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Ontario Education Minister Laurel Broten during a meeting with Globe and Mail reporters at the Globe and Mail building on Jan. 7. (Fernando Morales/The Globe and Mail)
Ontario Education Minister Laurel Broten during a meeting with Globe and Mail reporters at the Globe and Mail building on Jan. 7. (Fernando Morales/The Globe and Mail)

EDUCATION

Legal arguments drag on over Ontario teachers’ walkout Add to ...

As elementary teachers prepare to walk off the job on Friday, a hearing into whether they are staging an illegal strike continued late into the night.

The Ontario government asked the Ontario Labour Relations Board to declare that the one-day protest by teachers is an illegal strike. But by late Thursday night, the board was still hearing legal arguments. The government is facing the closing of elementary schools for the second time this academic year.

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“Somewhere in the neighbourhood of a million children won’t be going to school,” Robert Charney, a lawyer for the education ministry, told the hearing.

Mr. Charney argued that the one-day protest is illegal under Bill 115, the controversial legislation that bans teachers from striking.

“When teachers take a day of protest, it results in the closure of schools,” he said. “We know that that’s a strike.”

Lawyers representing the Elementary Teachers’ Federation of Ontario argued at the hearing that the protest is not an illegal strike. They said the courts are the proper forum to deal with the matter.

But labour board chairman Bernard Fishbein said he is not prepared to refer the matter to the courts, where a hearing would not take place until September.

ETFO lawyer Howard Goldblatt said there are no plans by elementary teachers to hold further days of protest. He suggested that relations between teachers and the government could improve when a new Liberal leader is chosen this month.

“We are hoping there will be a fundamental sea change in the way the government addresses the sector,” Mr. Goldblatt said.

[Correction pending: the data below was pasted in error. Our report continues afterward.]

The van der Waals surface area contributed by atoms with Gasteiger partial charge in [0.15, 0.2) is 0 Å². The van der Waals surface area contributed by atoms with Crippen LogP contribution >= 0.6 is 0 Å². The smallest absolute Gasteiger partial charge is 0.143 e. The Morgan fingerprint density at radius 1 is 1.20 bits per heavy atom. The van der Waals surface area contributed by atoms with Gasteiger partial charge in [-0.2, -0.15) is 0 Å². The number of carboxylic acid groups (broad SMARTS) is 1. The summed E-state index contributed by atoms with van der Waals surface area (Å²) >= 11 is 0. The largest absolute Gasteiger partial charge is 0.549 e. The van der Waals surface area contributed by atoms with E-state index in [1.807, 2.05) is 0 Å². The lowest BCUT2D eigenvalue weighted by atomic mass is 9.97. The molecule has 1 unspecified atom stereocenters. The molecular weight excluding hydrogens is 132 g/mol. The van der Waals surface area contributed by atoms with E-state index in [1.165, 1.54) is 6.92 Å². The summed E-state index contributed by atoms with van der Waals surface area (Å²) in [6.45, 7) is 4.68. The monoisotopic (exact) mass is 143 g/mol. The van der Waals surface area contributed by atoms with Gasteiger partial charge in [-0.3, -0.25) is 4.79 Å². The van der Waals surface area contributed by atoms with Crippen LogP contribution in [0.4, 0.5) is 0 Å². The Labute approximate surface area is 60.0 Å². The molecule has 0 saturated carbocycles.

Mr. Fishbein said ETFO’s pledge not to stage further protests is based on the hope that Premier Dalton McGuinty’s successor will review Bill 115.

“I have no way of knowing whether that is an overly optimistic assessment or not,” Mr. Fishbein said.

Teachers are angry with the government for introducing Bill 115, which set a Dec. 31 deadline for bargaining, and enabled the province to impose a contract last week.

Elementary and high school teachers have withdrawn their participation in sports teams and clubs, with union leaders indicating these activities could be withheld until the fall of 2014, the duration of the contract.

High school teachers also plan to walk off the job on Jan. 16.

Mr. McGuinty appealed to elementary teachers earlier on Thursday to resolve their differences with his government outside the classroom and ignore their union leaders’ calls to walk off the job.

“I understand that we have some differences. I respect their right to give expression to those differences,” Mr. McGuinty said. “Let’s leave the students out of it.”

Mr. McGuinty also suggested that the militant stand of OETF president Sam Hammond might not necessarily reflect the views of his members, who want to “give their all” to students.

“I think executives have to be careful that they don’t allow a gap to grow between them and their thinking and where teachers are on the front lines,” he said. “I think teachers on the front lines want to teach. They want to give their best to students.”

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